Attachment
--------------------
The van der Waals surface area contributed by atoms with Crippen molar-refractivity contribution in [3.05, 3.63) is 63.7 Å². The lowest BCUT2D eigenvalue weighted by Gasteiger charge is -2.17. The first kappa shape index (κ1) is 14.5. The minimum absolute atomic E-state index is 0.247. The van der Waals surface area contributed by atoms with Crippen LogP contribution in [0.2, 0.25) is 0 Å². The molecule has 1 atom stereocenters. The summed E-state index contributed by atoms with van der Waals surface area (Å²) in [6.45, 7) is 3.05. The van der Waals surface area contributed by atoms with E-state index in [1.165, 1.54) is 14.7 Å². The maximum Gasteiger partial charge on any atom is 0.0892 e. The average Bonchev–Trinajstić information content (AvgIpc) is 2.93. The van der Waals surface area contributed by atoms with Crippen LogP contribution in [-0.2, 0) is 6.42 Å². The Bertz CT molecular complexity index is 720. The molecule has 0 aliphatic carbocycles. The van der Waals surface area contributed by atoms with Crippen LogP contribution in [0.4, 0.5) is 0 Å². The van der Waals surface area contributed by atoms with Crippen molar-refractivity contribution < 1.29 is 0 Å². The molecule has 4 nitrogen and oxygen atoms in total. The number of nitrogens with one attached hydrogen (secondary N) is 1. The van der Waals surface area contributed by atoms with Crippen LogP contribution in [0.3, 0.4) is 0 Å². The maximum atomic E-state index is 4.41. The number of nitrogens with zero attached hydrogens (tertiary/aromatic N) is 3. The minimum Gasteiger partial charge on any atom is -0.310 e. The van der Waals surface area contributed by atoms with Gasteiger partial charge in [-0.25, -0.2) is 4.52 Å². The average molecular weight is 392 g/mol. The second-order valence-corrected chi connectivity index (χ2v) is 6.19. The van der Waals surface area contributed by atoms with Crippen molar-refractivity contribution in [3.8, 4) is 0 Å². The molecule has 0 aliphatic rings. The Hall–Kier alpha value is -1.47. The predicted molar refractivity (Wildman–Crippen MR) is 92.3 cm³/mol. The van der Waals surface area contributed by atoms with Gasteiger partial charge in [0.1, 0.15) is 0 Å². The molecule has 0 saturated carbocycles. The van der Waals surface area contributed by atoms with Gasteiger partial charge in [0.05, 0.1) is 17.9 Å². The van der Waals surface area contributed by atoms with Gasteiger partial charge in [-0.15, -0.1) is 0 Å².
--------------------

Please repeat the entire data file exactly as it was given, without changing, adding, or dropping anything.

The van der Waals surface area contributed by atoms with Crippen molar-refractivity contribution in [3.05, 3.63) is 63.7 Å². The lowest BCUT2D eigenvalue weighted by Gasteiger charge is -2.17. The first kappa shape index (κ1) is 14.5. The minimum absolute atomic E-state index is 0.247. The van der Waals surface area contributed by atoms with Crippen LogP contribution in [0.2, 0.25) is 0 Å². The molecule has 1 atom stereocenters. The summed E-state index contributed by atoms with van der Waals surface area (Å²) in [6.45, 7) is 3.05. The van der Waals surface area contributed by atoms with E-state index in [1.165, 1.54) is 14.7 Å². The maximum Gasteiger partial charge on any atom is 0.0892 e. The average Bonchev–Trinajstić information content (AvgIpc) is 2.93. The van der Waals surface area contributed by atoms with Crippen LogP contribution in [-0.2, 0) is 6.42 Å². The Bertz CT molecular complexity index is 720. The molecule has 0 aliphatic carbocycles. The van der Waals surface area contributed by atoms with Crippen LogP contribution in [0.4, 0.5) is 0 Å². The van der Waals surface area contributed by atoms with Crippen molar-refractivity contribution < 1.29 is 0 Å². The molecule has 4 nitrogen and oxygen atoms in total. The number of nitrogens with one attached hydrogen (secondary N) is 1. The van der Waals surface area contributed by atoms with Crippen LogP contribution in [0.3, 0.4) is 0 Å². The maximum atomic E-state index is 4.41. The number of nitrogens with zero attached hydrogens (tertiary/aromatic N) is 3. The minimum Gasteiger partial charge on any atom is -0.310 e. The van der Waals surface area contributed by atoms with Gasteiger partial charge in [-0.25, -0.2) is 4.52 Å². The average molecular weight is 392 g/mol. The second-order valence-corrected chi connectivity index (χ2v) is 6.19. The van der Waals surface area contributed by atoms with Crippen molar-refractivity contribution in [3.8, 4) is 0 Å². The molecule has 0 aliphatic rings. The Hall–Kier alpha value is -1.47. The predicted molar refractivity (Wildman–Crippen MR) is 92.3 cm³/mol. The van der Waals surface area contributed by atoms with Gasteiger partial charge in [0.1, 0.15) is 0 Å². The molecule has 0 saturated carbocycles. The van der Waals surface area contributed by atoms with Gasteiger partial charge in [0.05, 0.1) is 17.9 Å². The van der Waals surface area contributed by atoms with Gasteiger partial charge in [-0.15, -0.1) is 0 Å².